By Cian Molloy - 10 December, 2019
As the Police Service of Northern Ireland (PSNI) struggles to recruit sufficient Catholics to constitute a representative police force, Archbishop Eamon Martin of Armagh has said that “our very best young people” are needed to join the police.
The Primate of All Ireland made his comment in a Tweet issued following a meeting between the Irish Council of Churches and the new PSNI Chief Constable, Simon Byrne. The Primate wished the Chief Constable “every blessing in his leadership role”.
The Irish Council of Churches regularly meets with Northern Ireland’s police chiefs and the latest meeting took place on Saturday in Armagh. At the get-together, the church leaders were unanimous in their support for policing, especially community policing.
Having a police force that reflects Northern Ireland’s community is a difficult issue.
Previously, the Royal Ulster Constabulary (RUC) was seen by some as a “Protestant force for a Protestant people” and it did not enjoy the support of the Catholic community. As part of the Good Friday Agreement, a new police force, the PSNI, was formed in 2001.
In order to increase the representation of Catholics among police officers, a 50/50 recruitment quota policy was applied, with 50 per cent of all new police officers coming from the Catholic community. This policy, which was in place until 2011, was resented by some elements of the community, who saw it as a form of favouritism granted to Nationalists/Catholics.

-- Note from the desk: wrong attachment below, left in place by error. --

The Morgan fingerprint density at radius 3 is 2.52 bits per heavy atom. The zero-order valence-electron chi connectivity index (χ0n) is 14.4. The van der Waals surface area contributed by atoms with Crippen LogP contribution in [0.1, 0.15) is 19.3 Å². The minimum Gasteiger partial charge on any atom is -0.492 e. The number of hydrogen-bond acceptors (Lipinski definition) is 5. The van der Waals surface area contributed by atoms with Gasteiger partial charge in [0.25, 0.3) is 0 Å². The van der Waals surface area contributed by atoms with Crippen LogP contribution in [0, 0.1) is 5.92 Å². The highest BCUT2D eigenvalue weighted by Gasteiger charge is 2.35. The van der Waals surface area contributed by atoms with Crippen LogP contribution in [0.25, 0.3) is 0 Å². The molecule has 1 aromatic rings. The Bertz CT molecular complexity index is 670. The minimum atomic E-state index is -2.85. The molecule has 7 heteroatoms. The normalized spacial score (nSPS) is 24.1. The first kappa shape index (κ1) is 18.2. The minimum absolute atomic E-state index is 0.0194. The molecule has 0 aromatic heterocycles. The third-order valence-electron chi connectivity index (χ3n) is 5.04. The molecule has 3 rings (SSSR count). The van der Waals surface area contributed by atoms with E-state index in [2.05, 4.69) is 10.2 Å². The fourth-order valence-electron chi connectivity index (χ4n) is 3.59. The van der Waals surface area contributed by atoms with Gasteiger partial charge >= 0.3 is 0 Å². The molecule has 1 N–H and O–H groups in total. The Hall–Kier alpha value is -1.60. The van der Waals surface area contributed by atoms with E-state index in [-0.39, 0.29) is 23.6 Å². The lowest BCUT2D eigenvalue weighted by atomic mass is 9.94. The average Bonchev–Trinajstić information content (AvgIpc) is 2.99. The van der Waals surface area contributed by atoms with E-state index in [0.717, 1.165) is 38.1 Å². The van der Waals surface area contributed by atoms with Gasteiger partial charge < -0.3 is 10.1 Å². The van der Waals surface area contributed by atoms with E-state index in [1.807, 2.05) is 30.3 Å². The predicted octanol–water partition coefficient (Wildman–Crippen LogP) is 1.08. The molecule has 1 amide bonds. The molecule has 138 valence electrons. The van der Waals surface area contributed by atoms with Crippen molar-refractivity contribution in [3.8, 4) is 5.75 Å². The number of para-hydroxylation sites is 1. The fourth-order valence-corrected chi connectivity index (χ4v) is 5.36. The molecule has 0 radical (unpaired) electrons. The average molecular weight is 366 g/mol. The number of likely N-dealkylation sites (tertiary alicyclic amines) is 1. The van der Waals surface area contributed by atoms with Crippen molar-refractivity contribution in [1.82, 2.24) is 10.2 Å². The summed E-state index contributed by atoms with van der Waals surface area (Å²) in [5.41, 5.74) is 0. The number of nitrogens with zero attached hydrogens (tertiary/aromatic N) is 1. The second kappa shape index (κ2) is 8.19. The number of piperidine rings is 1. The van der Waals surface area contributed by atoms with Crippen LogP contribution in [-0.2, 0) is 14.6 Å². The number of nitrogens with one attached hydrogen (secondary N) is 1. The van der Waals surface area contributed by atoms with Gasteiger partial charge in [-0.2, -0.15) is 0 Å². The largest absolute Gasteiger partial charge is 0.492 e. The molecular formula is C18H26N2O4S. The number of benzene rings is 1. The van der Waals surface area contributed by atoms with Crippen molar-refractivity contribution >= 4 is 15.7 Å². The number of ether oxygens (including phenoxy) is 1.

When 50/50 recruitment was first introduced, only 8 per cent of Northern Irish police officers were Catholic. Currently, 32 per cent of PSNI police officers are from the Catholic community, and Catholics make up 40.8 per cent of Northern Ireland’s total population.
Two months ago, former PSNI Chief Constable Sir Hugh Orde said he believed the 50/50 recruitment policy needed to be reinstated because, if current recruitment trends continue, the overall number of Catholics in the police force will decrease. Sir Hugh also warned that overall the number of police officers serving in Northern Ireland was lower than that recommended by the Patten Commission when the PSNI was formed in 2001. Sir Hugh says that the force is 800 officers below the level it needs to be to cope with the growing threat from republican dissidents.
These dissidents are hampering the recruitment of Catholics into the police, as those who join the force are often subject to intimidation and threats of violence to their families.
The current Chief Constable, Simon Byrne, is against reintroducing recruitment quotas and he has called on community leaders to encourage young people to consider a career in the police. In response to Archbishop Martin’s Tweet, the Chief Constable commented: “Thanks for such clear encouragement and support.”